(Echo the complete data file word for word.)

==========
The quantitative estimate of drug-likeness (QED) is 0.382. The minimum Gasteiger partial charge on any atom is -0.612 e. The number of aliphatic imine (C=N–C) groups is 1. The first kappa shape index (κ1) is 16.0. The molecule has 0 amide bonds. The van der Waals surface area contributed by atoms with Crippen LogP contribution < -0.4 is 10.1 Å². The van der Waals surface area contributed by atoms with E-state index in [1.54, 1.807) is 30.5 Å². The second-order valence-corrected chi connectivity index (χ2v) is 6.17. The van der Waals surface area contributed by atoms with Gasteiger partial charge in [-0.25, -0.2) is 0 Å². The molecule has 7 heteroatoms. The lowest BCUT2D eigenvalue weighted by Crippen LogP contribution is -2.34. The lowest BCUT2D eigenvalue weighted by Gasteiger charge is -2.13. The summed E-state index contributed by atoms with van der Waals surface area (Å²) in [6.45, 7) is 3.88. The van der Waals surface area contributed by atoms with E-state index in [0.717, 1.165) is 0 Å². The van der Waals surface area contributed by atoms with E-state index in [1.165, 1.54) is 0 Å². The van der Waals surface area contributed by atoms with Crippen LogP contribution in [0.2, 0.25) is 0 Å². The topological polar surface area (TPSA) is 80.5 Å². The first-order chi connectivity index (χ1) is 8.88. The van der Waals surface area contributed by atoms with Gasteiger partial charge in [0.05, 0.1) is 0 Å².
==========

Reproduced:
The quantitative estimate of drug-likeness (QED) is 0.382. The minimum Gasteiger partial charge on any atom is -0.612 e. The number of aliphatic imine (C=N–C) groups is 1. The first kappa shape index (κ1) is 16.0. The molecule has 0 amide bonds. The van der Waals surface area contributed by atoms with Crippen LogP contribution < -0.4 is 10.1 Å². The van der Waals surface area contributed by atoms with E-state index in [1.54, 1.807) is 30.5 Å². The second-order valence-corrected chi connectivity index (χ2v) is 6.17. The van der Waals surface area contributed by atoms with Gasteiger partial charge in [-0.25, -0.2) is 0 Å². The molecule has 7 heteroatoms. The lowest BCUT2D eigenvalue weighted by Crippen LogP contribution is -2.34. The lowest BCUT2D eigenvalue weighted by Gasteiger charge is -2.13. The summed E-state index contributed by atoms with van der Waals surface area (Å²) in [6.45, 7) is 3.88. The van der Waals surface area contributed by atoms with E-state index in [0.717, 1.165) is 0 Å². The van der Waals surface area contributed by atoms with E-state index in [1.165, 1.54) is 0 Å². The van der Waals surface area contributed by atoms with Crippen LogP contribution in [0.2, 0.25) is 0 Å². The topological polar surface area (TPSA) is 80.5 Å². The first-order chi connectivity index (χ1) is 8.88. The van der Waals surface area contributed by atoms with Gasteiger partial charge in [0.05, 0.1) is 0 Å².